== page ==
Steel Diaphragm Innovation Initiative Improves Seismic Design Tools

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Steel Diaphragm Innovation Initiative Improves Seismic Design Tools

Steel Diaphragm Innovation Initiative Improves Seismic Design Tools

In a few months, Northeastern University expects to make research history by testing the behavior, under seismic loads, of a full-scale, composite, concrete-filled steel-deck diaphragm system. The novel experiment culminates unprecedented collaborative research on the seismic performance of steel floor and roof diaphragms in steel structures. The five-year initiative already has aligned and improved design methods and relevant standards used throughout the U.S., not merely in high-seismic zones, according to those involved. Get more news about steel structure building,you can vist our website!

The program not only validates current design practices for different steel structures, it also promises to improve the seismic design and behavior of “bare” and concrete-topped decks under earthquake loads, says Ben Schafer, a professor of civil engineering at Johns Hopkins University and principal investigator for the nearly $2-million Steel Diaphragm Innovation Initiative. The design tools developed allow “more reliable designs” for seismic performance and offer slight efficiency gains that can result in the application of less concrete as a deck topping, Schafer says.
The findings also pave the way for future explorations that could speed design and onsite construction. These include the study of modular deck systems and bare metal floor decks that are free of concrete topping, says Schafer.

Known as corrugated metal decking, steel diaphragms are ubiquitous in steel frames. They are considered advantageous because they are relatively low weight, use recycled material and offer potential redundancies from a large number of connection points between the diaphragm and other structural elements, say the sponsors of the initiative, which include the American Iron Steel Institute (AISI), the American Institute of Steel Construction (AISC), the Metal Building Manufacturers Association, the Steel Deck Institute, the Steel Joist Institute, the Cold-Formed Steel Research Consortium and structural consultant Walter P Moore.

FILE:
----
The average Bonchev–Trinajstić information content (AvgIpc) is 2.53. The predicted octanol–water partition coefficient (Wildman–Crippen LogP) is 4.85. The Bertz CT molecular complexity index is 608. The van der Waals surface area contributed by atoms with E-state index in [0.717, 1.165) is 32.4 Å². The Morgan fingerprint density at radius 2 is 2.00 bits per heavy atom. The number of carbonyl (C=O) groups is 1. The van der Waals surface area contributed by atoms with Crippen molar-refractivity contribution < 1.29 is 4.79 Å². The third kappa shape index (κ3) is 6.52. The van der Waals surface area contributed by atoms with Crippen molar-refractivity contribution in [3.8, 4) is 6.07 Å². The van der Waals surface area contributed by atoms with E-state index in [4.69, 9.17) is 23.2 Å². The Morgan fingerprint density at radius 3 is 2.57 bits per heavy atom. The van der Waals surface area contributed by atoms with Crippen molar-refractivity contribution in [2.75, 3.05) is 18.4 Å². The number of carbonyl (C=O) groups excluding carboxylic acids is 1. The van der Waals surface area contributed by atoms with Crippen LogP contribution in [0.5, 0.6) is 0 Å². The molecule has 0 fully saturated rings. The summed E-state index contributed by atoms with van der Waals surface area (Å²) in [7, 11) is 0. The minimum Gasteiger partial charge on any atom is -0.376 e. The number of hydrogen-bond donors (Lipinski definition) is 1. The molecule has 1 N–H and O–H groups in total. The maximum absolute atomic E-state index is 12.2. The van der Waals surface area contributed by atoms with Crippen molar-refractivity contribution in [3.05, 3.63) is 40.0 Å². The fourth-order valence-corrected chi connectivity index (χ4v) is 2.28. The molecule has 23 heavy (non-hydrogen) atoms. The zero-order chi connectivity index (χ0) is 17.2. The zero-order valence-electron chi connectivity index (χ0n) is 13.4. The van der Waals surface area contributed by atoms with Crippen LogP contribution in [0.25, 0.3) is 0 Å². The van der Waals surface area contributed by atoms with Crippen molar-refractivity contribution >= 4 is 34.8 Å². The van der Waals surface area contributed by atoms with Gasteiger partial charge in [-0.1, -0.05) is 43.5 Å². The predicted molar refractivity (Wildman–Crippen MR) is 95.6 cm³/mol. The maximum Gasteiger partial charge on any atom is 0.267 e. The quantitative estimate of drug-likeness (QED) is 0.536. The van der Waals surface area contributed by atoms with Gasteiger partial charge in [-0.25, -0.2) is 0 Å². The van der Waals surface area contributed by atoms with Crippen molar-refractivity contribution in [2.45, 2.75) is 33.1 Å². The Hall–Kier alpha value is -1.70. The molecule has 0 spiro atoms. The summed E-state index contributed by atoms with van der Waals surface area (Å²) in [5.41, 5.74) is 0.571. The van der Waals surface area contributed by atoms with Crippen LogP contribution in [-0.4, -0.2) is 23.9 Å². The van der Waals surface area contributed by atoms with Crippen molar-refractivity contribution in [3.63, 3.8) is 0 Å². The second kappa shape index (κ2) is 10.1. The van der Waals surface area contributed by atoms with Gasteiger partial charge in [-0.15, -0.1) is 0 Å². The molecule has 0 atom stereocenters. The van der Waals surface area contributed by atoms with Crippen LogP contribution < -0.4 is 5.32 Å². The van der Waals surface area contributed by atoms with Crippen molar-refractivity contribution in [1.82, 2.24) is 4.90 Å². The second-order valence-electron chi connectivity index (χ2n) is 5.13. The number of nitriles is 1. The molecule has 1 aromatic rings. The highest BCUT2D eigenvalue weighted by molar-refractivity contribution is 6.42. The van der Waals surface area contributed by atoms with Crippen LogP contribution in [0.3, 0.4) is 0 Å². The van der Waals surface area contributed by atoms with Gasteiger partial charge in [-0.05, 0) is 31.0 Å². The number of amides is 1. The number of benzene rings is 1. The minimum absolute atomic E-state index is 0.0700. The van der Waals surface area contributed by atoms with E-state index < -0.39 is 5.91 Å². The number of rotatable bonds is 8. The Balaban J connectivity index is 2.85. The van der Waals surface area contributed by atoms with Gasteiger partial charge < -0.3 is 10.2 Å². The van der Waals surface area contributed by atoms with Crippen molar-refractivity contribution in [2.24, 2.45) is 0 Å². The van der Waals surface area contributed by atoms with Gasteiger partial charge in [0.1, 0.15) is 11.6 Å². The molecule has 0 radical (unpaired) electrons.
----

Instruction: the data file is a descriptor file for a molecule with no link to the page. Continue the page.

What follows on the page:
The investigation has resulted in the adoption of new provisions in seismic codes and standards that will increase the already high level of seismic safety of steel buildings, according to AISI, which, along with the other sponsors, is trying to make steel structures more attractive to engineers. These efforts expanded the capabilities of structural engineers to successfully employ steel in seismic diaphragm systems in essentially any situation,” say the authors in a 101-page final report on the research, published in March by AISI and released last month.

Until the recent research, funded by $1.4 million from the sponsors and $540,000 from the National Science Foundation, data had not been compiled and research was largely focused on the strength of isolated systems instead of ductility or whole-building performance, according to participants.

The initiative involved myriad design simulations and physical testing. The work resulted in a better understanding of diaphragm-structure interaction. That in turn led to new design approaches and new 3D modeling tools, say the researchers.